Scholarly opinion is also divided on the relationship between the Camillus/Tarquinius fresco and the other historical fresco. Many scholars see them as part of the same narrative; others, however, argue that the two must be kept separate. This debate is unlikely to be resolved unless new evidence is discovered.
The François Tomb is rightly celebrated for its elaborate decor. Although we cannot fully understand the choices made by the tomb’s patron, it seems likely that the frescoes were created to deliver a specific message. This message may have been political (pro-Etruscan/anti-Roman), religious (since most scenes focus on bloodshed), familial (portraying the family history of the owners), or ethical (illustrating moral qualities that were important to the owners). All of these interpretations have been suggested, and it is possible that all of them are correct—that is, that the owner of the tomb had all of these aspects in mind when choosing the iconography. It is the historical fresco, however, that has captured the most interest, as it seems to preserve rare information about Etruscan historical thought.
We may never know the answers to many of these questions, but the François Tomb remains a shining example of Etruscan fresco painting that offers us a glimpse into the tumultuous history of the ancient Mediterranean world.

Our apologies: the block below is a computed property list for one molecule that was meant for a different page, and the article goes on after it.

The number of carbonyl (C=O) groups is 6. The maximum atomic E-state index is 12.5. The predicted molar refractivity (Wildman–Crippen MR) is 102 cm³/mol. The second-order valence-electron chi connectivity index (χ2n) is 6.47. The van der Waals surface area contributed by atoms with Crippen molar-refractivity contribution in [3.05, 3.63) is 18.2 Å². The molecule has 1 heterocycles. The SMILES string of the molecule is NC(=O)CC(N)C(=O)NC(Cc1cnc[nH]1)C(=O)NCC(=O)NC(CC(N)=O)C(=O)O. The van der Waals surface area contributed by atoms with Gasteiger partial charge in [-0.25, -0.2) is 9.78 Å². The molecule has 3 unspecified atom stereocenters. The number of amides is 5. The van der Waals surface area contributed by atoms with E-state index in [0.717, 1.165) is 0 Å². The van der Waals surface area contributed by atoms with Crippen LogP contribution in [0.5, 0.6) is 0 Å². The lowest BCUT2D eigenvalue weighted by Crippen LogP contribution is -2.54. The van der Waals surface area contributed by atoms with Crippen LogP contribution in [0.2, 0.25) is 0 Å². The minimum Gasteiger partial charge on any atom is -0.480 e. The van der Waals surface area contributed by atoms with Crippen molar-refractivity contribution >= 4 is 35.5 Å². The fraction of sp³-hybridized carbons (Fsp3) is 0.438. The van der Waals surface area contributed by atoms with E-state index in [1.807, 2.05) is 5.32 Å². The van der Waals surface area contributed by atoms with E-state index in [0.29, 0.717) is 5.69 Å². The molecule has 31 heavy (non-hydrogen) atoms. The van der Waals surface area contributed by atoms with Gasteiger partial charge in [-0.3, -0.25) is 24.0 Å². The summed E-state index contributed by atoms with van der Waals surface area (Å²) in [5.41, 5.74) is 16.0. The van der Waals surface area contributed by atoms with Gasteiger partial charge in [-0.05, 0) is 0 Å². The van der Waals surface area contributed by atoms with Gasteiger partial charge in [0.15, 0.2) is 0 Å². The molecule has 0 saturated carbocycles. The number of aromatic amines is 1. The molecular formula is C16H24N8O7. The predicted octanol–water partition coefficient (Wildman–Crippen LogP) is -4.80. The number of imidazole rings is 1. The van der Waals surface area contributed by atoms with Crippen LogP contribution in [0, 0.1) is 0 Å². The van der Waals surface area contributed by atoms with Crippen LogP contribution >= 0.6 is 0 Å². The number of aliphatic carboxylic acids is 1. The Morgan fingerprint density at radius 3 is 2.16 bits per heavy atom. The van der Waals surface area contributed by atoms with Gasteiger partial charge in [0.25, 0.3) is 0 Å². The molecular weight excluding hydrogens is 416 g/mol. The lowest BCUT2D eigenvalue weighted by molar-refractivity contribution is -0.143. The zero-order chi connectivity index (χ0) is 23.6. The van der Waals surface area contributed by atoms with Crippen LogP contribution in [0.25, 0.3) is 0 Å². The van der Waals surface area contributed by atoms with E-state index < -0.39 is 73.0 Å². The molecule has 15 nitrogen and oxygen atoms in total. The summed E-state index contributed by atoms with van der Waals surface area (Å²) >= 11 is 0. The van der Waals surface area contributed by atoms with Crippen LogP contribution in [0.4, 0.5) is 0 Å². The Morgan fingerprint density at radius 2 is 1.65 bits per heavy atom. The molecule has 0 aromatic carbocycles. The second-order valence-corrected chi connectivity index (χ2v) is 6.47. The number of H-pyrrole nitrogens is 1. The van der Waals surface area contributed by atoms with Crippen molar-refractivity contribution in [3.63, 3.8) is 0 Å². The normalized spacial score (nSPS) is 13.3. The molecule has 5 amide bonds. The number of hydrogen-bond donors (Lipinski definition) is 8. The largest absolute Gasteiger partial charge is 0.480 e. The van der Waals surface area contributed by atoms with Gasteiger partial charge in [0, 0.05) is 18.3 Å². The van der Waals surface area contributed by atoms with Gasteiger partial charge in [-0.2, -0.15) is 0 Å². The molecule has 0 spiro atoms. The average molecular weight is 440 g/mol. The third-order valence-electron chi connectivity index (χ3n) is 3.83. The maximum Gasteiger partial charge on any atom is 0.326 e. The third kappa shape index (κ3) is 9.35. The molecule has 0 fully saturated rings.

See Lisa C. Pieraccini, “Etruscan Wall Painting: Insights, Innovations, and Legacy” in Sinclair Bell and Alexandra A. Carpino, A Companion to the Etruscans (John Wiley & Sons, 2016), p. 256.
B. Andreae, “Die Tomba François. Anspruch und historische Wirklichkeit eines etruskischen Familiengrabes.” In B. Andreae, A. Hoffman, C. Weder-Lehman (eds.), Die Etrusker: Luxus für das Jenseits. (Munich: Hirmer, 2004), pp. 176-207.
L. Bonfante Warren,“Roman Triumphs and Etruscan Kings.” The Journal of Roman Studies 60 (1970), pp. 49-66.
F. Buranelli and S. Buranelli, La Tomba François di Vulci. (Rome: Quasar, 1987).
F. Coarelli, F. “Le pitture della tomba François a Vulci : una proposta di lettura.” Dialoghi di Archeologia 3 (1983), pp. 43-69.
T. J. Cornell, The Beginnings of Rome (London: Routledge, 1995), pp. 135-141.
M. Cristofani, “Ricerche sulle pitture della tomba François di Vulci. I fregi decorativi,” Dialoghi di Archeologia 1 (1967), pp. 189-219.
N. T. de Grummond, Etruscan Myth, Sacred History, and Legend. (Philadelphia: University of Pennsylvania Museum, 2006), pp. 175-180, 197-199.
Jean Gagé, “De Tarquinies à Vulci : Les guerres entre Rome et Tarquinies au IVe siècle avant J.-C. et les fresques de la « Tombe François »” Mélanges d’archéologie et d’histoire publié par l’Ecole française de Rome 74 (1962), pp. 79-122.
Peter J. Holliday, “Narrative structures in the François tomb,” in Narrative and event in ancient art, (Cambridge, 1988), pp. 175-197.
A. Hus. Vulci Étrusque et Étrusco-Romaine. (Paris: Klincksieck, 1972).
Jaclyn Neel, “The Vibennae: Etruscan Heroes and Roman Historiography” Etruscan Studies 20.1:1-34.
A. Sgubini Moretti (ed), Eroi Etruschi e Miti Greci. (Rome: Soprintendenza per i beni archeologici dell’Etruria meridionale, 2004).